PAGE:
seamus dubhghaill

Promoting Irish Culture and History from Little Rock, Arkansas, USA


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Birth of Crime Reporter Veronica Guerin

Veronica Guerin, Irish crime reporter, is born in Artane, Dublin, on July 5, 1958. Guerin attends Catholic school where she excels in athletics and later studies accountancy at Trinity College, Dublin. She plays for both the Ireland women’s national basketball team and Republic of Ireland women’s national football team, representing the latter in a match against England at Dalymount Park in May 1981.

After she graduates, her father employs her at his company but, following his death three years later, she changes professions and starts a public relations firm in 1983, which she runs for seven years. In 1983–84, she serves as secretary to the Fianna Fáil group at the New Ireland Forum. She serves as Charles Haughey‘s personal assistant, and becomes a family friend, taking holidays with his children. In 1987 she serves as election agent and party treasurer in Dublin North for Seán Haughey.

In 1990, she changes careers again, switching to journalism as a reporter with The Sunday Business Post and Sunday Tribune, working under editor Damien Kiberd. Craving first-hand information, she pursues a story directly to the source with little regard for her personal safety, to engage those she deems central to a story. This allows her to build close relationships with both the legitimate authorities, such as the Garda Síochána, and the criminals, with both sides respecting her diligence by providing highly detailed information. She also reports on Irish Republican Army activities in the Republic of Ireland.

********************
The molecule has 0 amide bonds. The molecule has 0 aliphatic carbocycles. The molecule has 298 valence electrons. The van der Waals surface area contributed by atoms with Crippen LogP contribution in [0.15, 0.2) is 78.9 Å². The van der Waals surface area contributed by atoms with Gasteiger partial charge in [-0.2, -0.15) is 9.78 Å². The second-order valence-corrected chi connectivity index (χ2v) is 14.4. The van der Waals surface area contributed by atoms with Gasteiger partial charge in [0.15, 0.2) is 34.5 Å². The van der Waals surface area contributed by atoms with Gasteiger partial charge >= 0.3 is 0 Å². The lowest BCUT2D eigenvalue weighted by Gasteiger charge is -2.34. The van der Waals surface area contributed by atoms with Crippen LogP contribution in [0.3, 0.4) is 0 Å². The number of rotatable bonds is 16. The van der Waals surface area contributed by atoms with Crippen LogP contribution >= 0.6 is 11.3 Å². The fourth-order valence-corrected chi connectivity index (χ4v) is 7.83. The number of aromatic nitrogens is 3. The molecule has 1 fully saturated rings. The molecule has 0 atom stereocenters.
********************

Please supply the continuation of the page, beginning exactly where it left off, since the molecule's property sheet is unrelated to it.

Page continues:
From 1994 onwards, she begins to write about criminals for the Sunday Independent. Using her accountancy knowledge to trace the proceeds of illegal activity, she uses street names or pseudonyms for organized crime figures to avoid Irish libel laws.

When she begins to cover drug dealers, and gains information from convicted drugs criminal John Traynor, she receives numerous death threats. The first violence against her occurs in October 1994, when two shots are fired into her home after her story on murdered crime kingpin Martin Cahill is published. Guerin dismisses the “warning.” The day after writing an article on Gerry “The Monk” Hutch, on January 30, 1995, she answers her doorbell to a man pointing a revolver at her head. The gunman misses and shoots her in the leg. Regardless, she vows to continue her investigations.

On September 13, 1995, convicted criminal John Gilligan, Traynor’s boss, attacks her when she confronts him about his lavish lifestyle with no source of income. He later calls her at home and threatens to kidnap and rape her son, and kill her if she writes anything about him.